We had decided to approach this contract as a group, but in the end one of us had to sign the contract, and that was me. It was my first venture into being responsible for a project like this, and to be honest, a little nervous about signing on the dotted line. There were six cutters, including myself, who worked on it and although 60 costumes is not a lot of work for this many cutters, it ended up working out quite well as the timeline was very short. My nervousness was dispelled pretty quickly as we all got into the project- I have nothing but good things to say about everyone's commitment over the course of the project.
Once we had our meeting with the designer, (the very talented John Pennoyer) the producer chose three sketches to be the prototypes.The designs varied from contemporary looks to ethnic and period interpretations. We had no idea what the overall concept of the event was even though we were working on it. The important thing for them was to keep everything under wraps so the event would be a surprise on the day.
We rented the space to work in and proceeded to almost sequester ourselves due to the confidential nature of the work. This turned out to be a fine balancing act between obviously working in the building but pretending we weren't doing anything special, to papering over the windows in the doors, drawing the blinds and putting up "private rental- keep out" signs.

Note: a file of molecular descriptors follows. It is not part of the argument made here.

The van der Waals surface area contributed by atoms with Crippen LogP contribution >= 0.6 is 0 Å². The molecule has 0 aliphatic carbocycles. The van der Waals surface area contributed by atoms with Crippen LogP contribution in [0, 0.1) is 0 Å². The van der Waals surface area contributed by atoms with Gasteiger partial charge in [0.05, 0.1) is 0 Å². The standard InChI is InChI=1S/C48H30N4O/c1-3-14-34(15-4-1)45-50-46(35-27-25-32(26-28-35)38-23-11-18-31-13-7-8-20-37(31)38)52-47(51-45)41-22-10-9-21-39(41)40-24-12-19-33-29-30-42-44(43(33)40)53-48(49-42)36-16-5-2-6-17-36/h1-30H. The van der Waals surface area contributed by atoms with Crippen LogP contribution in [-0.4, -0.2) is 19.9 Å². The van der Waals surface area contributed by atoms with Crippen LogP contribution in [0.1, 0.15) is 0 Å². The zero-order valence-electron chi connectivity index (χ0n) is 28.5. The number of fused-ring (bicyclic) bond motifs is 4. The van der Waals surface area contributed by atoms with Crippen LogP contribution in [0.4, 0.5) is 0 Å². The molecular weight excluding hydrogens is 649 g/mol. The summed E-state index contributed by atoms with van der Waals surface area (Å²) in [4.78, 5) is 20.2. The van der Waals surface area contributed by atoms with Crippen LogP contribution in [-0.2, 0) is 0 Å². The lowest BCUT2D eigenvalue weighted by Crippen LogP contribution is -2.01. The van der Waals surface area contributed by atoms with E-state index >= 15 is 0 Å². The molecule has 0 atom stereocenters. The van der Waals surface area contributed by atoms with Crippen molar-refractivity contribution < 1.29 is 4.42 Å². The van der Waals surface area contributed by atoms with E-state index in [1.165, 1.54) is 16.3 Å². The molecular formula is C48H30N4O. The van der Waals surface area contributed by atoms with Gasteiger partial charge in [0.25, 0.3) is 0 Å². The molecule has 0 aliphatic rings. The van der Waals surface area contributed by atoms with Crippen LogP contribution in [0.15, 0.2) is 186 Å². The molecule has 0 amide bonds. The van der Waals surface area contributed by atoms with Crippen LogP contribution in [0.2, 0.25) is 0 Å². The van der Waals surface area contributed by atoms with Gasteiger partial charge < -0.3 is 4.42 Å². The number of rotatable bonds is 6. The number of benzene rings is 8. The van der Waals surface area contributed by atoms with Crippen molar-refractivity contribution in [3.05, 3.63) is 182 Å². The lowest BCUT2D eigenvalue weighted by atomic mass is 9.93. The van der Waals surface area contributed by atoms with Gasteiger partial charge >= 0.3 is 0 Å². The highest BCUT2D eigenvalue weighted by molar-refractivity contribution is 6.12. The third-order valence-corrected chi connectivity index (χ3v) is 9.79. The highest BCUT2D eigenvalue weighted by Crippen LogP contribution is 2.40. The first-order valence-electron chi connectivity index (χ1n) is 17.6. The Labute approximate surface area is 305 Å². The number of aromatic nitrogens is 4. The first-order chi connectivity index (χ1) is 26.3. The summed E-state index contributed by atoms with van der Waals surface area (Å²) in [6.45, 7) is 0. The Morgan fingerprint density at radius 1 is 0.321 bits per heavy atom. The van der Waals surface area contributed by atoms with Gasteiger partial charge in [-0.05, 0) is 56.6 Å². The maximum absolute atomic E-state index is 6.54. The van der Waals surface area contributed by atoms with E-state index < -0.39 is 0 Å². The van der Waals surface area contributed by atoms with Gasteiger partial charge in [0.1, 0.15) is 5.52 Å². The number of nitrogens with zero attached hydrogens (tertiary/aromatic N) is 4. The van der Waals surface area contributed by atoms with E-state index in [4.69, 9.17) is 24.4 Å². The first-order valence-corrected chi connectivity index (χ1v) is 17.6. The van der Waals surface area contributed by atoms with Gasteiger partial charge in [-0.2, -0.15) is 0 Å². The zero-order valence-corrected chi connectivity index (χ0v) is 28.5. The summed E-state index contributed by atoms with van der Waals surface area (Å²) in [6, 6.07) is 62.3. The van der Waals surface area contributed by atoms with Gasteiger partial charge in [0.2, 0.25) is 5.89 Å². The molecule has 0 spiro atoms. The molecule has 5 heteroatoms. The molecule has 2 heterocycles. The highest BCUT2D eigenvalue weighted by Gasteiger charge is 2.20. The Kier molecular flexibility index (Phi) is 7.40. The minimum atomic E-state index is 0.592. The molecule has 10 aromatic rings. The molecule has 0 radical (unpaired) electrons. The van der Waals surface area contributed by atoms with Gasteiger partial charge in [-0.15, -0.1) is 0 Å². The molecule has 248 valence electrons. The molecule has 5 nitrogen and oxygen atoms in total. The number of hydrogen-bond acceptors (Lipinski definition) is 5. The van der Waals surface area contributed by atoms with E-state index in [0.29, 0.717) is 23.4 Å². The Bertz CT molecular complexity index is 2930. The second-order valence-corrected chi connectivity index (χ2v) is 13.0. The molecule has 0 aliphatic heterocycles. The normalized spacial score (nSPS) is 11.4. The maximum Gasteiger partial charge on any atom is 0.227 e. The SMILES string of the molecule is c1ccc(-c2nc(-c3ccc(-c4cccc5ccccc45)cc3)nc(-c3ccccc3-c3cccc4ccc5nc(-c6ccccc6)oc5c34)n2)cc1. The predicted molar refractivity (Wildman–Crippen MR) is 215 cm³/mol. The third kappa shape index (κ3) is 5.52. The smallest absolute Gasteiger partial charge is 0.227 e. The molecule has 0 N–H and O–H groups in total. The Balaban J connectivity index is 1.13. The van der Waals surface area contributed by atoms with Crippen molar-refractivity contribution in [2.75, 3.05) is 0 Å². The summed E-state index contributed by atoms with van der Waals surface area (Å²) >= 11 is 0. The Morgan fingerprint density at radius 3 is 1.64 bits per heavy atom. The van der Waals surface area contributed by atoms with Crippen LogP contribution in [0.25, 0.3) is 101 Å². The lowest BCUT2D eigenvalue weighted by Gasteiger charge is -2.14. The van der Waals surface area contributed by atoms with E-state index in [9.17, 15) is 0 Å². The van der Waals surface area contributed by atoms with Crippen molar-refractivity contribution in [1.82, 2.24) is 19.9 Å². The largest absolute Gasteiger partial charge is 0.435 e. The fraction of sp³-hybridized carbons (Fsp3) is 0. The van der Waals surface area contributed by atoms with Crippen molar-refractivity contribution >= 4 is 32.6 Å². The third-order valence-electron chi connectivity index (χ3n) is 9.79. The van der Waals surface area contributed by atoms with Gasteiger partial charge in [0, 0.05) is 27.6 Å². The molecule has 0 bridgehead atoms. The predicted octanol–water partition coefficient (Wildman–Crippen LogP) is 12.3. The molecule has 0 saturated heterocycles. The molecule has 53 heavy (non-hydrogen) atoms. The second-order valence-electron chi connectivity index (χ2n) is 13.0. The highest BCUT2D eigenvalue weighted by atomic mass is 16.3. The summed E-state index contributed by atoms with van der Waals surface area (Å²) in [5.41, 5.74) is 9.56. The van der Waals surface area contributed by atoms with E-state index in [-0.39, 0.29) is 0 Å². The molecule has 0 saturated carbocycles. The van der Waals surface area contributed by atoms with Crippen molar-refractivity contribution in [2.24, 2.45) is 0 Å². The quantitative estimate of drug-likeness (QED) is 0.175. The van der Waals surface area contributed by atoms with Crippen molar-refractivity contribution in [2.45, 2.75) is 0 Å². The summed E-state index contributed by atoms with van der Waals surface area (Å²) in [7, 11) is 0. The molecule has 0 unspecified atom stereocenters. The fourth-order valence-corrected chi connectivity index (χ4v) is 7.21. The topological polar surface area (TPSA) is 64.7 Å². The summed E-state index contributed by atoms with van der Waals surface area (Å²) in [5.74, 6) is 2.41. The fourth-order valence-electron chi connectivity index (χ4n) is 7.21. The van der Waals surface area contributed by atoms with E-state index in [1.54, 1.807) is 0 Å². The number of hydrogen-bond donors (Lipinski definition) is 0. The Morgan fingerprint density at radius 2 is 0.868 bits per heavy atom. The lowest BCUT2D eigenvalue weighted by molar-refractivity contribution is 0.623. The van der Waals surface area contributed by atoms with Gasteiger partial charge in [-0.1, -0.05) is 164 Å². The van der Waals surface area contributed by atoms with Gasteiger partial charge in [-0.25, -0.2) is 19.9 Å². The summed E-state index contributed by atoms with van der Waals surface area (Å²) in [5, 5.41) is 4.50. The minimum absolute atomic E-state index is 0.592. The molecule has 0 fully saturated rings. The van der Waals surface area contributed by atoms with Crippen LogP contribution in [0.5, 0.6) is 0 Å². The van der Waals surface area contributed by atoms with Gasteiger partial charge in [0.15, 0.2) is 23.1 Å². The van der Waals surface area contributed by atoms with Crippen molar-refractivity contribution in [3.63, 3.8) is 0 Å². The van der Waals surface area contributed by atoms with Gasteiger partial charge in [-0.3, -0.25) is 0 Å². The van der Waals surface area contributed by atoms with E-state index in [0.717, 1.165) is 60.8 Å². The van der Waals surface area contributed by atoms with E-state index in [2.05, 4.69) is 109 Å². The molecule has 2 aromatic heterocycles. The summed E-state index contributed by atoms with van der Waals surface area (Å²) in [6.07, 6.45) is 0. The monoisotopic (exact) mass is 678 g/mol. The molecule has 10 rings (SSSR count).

Three of the six cutters had the prototype sketches to do and since I was the organizer, I got to work purchasing thread and zippers and all the assorted supplies that we needed.
Every costume sketch had a volunteer performer assigned to wear it and we were given a full length photo of the person and maybe five or six really basic measurements. It wasn't a lot of information to cut by! We also wouldn't be the ones fitting or altering the costumes, and the onus was on us to get it right the first time both in fit, and design interpretation because they wouldn't have time to do much correcting after the costumes were shipped.
We shipped our prototypes off just before Thanksgiving and waited for the word to continue.
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